The biannual report studied 150 countries and coincided with Earth Overshoot Day - the day when mankind's demand for natural resources officially exceeds the earth's ability to regenerate them within a year.

Global Footprint Network president Mathis Wackernagel said that despite Hong Kong's biocapacity deficit, the city could still leverage on "innovation power and many efficiency advantages to take the lead in sustainable development".

Despite a dubious environmental record, China had a smaller ecological footprint than Hong Kong this year, ranking 72nd largest on a global scale. This was due to its larger population and land mass.



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That's a really, really stupid measure of environmental impact.
Nobody really cares and people will not change their lifestyles in the developed world. It would be better to start to get serious about space colonization instead. O'neil cylinders are feasible with existing technology and would be provide a great opportunity for space mining of resources.
Regardless of the validity of the argument either way, surely the underlying message is that real tangible action is required to address the larger Hong Kong environmental issues...air quality, waste management, energy efficiency, etc etc...all of which remain in limbo with the government largely inept and unwilling to move into action.
This headline is not very fair to Hong Kong. The impact of Hong Kong is relatively lower than all except China and Japan in the study. Hong Kong has efficient public transport and people live in high rises which lowers energy consumption a lot. Besides Hong Kong generates an economic surplus which means Hong Kong delivers value elsewhere.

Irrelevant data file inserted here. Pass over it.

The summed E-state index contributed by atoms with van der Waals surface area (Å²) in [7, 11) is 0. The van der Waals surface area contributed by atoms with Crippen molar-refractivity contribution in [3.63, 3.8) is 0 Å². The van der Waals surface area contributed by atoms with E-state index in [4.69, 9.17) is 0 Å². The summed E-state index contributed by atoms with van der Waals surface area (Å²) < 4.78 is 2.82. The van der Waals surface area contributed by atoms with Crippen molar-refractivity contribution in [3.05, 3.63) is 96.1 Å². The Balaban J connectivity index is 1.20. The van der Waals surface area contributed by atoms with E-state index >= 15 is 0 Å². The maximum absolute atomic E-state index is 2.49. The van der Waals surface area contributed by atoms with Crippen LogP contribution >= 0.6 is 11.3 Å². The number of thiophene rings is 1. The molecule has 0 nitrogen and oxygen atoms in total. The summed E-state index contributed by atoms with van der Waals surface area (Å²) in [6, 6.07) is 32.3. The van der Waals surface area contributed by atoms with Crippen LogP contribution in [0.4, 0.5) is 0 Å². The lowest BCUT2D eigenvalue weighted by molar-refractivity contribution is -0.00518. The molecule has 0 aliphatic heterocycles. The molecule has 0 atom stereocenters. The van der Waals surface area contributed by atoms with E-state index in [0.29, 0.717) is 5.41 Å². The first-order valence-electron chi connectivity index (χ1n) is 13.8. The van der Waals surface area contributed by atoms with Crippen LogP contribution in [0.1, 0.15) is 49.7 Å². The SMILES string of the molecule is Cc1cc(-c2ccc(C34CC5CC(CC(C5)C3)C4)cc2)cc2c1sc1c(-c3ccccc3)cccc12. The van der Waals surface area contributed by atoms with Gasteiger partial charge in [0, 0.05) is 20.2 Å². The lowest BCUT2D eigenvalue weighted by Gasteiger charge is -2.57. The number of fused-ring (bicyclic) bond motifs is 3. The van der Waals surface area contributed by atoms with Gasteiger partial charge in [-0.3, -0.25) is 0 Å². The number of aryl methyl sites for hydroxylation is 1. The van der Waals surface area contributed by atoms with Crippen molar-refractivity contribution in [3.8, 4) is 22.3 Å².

Instead of looking at rather arbitrary and high level subjective things like "footprint" and "biocapacity", look at specific hard numbers to identify areas of strength and weakness in particular areas. That would be more meaningful.
Whoah blue, it's not enough for you that we are destroying the Earth, you want to start to destroying other planets as well?
There are millions of earth like planets out there. Besides I am not (yet) advocating the colonization of planets. I am advocating the creation of artificial worlds (AKA O'Neil Cylinders) as well as the mining of asteroids for minerals. Eventually we can start to colonize other earth like planets too once we reach that level of technology.

Sooner or later humanity will have to leave this rock because the sun isn't going to last forever whether we trash the earth or not.

Besides you are part of the problem as anyone (including me) else. Without a doubt your lifestyle requires the use of more than one earth if everyone on the planet decided to live your life. This is a problem with every developed country, but especially a "barren rock" like HK which has limited natural resources.
the point is that you should care about your enviroment and leave a place once you are gone worth living for the next generations. the point is you should care that every single waste, rubbish you create and throw away will fill land. Or, at latest you will care if the next landfill will be close to your home.
People talk a lot about caring for the environment, but if you are living in HK, no matter how much you "care" about the environment, you are still going to end up with a large ecological deficit simply due to the dependence of imported goods in this city.

Also the city needs to enter the 21st century and use incinerators rather than landfills.